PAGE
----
While we were dating my wife said she didn't want any children, and I agreed that I, too, didn't want kids. We have been married for three years now and have pets, but now I have changed my mind. I would like someone to carry on my family name, but she is adamant that she entered the marriage knowing that she never wanted kids. She has suggested that I divorce her and marry someone who wants kids, but I love her and don't want that. How can I convince her that one or two kids will enhance our union?
You got married with the understanding that neither of you wanted to have children. You've now changed your mind. You are feeling frustrated that she hasn't and won't change her mind. It's an interesting dilemma you find yourself in. However, your situation gives me the opportunity to expound on a principle while offering you my counsel.
When we agree to marry someone, we're agreeing to do so on the basis of what they have represented to us about themselves: Their values, their standards, character, desires, and even their past. Getting the best understanding of what that person is presenting and representing about themself is CRITICAL. (This is why premarital counselling is important, to help unpack and unearth everything about each other. Make the investment, contact us at www.counsellorscouch.com.)
Consider the "defraud" dynamic: When you presented yourself as a suitor to her, you presented as a man not wanting children. She signed up for that. Changing the deal is akin to "defrauding" her. In a business contract, after signing it, you can't change your mind and demand terms outside of the contractual agreement. There's a concept of "defraud" in marriage in the Bible (See: 1 Corinthians 7:5). It teaches that you can defraud your spouse when you change the deal on them, with regard to intimacy, the immediate context. But it's also apparent to be so if you change the deal on loyalty, and indulge in an affair, abuse, abandonment, etc.
Consider the "negotiation" dynamic: Yes, consider creating a strategic case and space for negotiating with her. Maybe she'll reconsider if you discuss your request from a position of strategic negotiation, with proper terms and a good offer. But chances are, "yuh have to come good good!" You want children, but she doesn't. What are you offering her that might make it attractive? Don't say, kids. Think world cruise, think relocating to Spain, thinkâ€¦ big! #Hush.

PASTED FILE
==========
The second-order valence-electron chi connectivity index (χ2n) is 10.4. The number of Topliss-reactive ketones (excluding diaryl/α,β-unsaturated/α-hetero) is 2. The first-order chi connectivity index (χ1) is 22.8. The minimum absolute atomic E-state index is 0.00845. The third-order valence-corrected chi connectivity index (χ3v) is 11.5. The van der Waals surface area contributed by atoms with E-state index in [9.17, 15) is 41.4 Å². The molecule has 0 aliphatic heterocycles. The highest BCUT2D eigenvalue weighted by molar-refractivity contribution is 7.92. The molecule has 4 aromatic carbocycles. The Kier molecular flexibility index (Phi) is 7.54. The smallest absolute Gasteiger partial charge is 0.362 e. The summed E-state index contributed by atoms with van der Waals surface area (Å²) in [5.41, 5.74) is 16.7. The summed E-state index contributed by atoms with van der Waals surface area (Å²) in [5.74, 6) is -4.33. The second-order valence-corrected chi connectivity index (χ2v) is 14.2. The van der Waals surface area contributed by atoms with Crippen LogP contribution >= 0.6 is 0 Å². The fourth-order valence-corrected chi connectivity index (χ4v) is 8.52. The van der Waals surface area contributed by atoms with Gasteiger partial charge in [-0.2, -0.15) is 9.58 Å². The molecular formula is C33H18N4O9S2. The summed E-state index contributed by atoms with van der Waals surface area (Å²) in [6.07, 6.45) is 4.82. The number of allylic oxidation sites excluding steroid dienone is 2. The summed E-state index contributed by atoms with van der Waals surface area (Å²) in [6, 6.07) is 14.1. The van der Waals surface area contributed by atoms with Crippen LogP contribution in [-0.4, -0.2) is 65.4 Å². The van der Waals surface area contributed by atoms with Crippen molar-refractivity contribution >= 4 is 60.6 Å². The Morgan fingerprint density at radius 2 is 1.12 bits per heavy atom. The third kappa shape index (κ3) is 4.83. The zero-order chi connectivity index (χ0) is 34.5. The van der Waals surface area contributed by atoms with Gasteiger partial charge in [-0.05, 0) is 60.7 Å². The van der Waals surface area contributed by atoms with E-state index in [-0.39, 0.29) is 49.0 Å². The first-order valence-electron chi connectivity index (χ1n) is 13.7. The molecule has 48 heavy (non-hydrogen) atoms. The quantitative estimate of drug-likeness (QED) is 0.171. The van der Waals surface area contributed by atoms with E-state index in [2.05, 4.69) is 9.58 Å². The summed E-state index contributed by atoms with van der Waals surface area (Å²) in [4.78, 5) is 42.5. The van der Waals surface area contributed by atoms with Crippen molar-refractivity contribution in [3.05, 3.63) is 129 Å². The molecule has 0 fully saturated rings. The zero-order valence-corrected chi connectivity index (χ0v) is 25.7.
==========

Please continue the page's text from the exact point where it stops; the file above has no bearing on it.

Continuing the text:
Consider counselling: Yes, consider getting further help, to even assist with the negotiation. And then if she says "No", you can always come in for a discussion with me. Divorcing her for saying "no" wouldn't be right either. Yes, we can change our minds, and we do learn and desire new things as we grow, but a covenant is a covenant. She's given up years of her life, etc, to be with you. I'd urge you to stand by your word, above chasing the current wave of desire.
Consider a legacy from mentoring: Your legacy with children doesn't have to simply be from the children of your loins. And it doesn't even have to be from adoption, which is another possibility, depending on your wife's position. But you can work on your legacy including impacting youth via mentorship programmes. There are folks who are more of a parent to some youth than biological parents. I personally know a few. It's a wonderful and noble thing to do. There are children out there with great potential just waiting for a guide.
I hope you both can work this out with mutual respect and without compromising your relationship.
Get on The Counsellor's Couch with Rev Christopher Brodber, who is a counsellor and minister of religion. E-mail questions to firstname.lastname@example.org.